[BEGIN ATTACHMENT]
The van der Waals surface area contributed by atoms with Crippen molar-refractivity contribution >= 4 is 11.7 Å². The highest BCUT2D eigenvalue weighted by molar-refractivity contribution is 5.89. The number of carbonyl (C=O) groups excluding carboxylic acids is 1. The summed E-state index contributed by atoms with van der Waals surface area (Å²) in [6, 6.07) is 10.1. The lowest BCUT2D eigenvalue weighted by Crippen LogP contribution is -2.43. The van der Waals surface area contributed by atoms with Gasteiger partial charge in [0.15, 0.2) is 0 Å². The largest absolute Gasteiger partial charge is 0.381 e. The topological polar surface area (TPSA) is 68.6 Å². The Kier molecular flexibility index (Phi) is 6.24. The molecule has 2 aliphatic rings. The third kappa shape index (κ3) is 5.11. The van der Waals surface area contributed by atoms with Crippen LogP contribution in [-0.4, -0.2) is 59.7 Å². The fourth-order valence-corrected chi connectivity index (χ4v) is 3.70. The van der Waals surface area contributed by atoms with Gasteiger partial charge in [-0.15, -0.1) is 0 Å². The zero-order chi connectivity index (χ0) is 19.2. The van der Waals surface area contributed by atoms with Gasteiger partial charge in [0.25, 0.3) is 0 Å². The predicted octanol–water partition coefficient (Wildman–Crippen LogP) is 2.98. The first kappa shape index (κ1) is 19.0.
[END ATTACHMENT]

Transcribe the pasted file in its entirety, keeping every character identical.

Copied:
The van der Waals surface area contributed by atoms with Crippen molar-refractivity contribution >= 4 is 11.7 Å². The highest BCUT2D eigenvalue weighted by molar-refractivity contribution is 5.89. The number of carbonyl (C=O) groups excluding carboxylic acids is 1. The summed E-state index contributed by atoms with van der Waals surface area (Å²) in [6, 6.07) is 10.1. The lowest BCUT2D eigenvalue weighted by Crippen LogP contribution is -2.43. The van der Waals surface area contributed by atoms with Gasteiger partial charge in [0.15, 0.2) is 0 Å². The largest absolute Gasteiger partial charge is 0.381 e. The topological polar surface area (TPSA) is 68.6 Å². The Kier molecular flexibility index (Phi) is 6.24. The molecule has 2 aliphatic rings. The third kappa shape index (κ3) is 5.11. The van der Waals surface area contributed by atoms with Crippen LogP contribution in [-0.4, -0.2) is 59.7 Å². The fourth-order valence-corrected chi connectivity index (χ4v) is 3.70. The van der Waals surface area contributed by atoms with Gasteiger partial charge in [-0.15, -0.1) is 0 Å². The zero-order chi connectivity index (χ0) is 19.2. The van der Waals surface area contributed by atoms with Gasteiger partial charge in [0.25, 0.3) is 0 Å². The predicted octanol–water partition coefficient (Wildman–Crippen LogP) is 2.98. The first kappa shape index (κ1) is 19.0.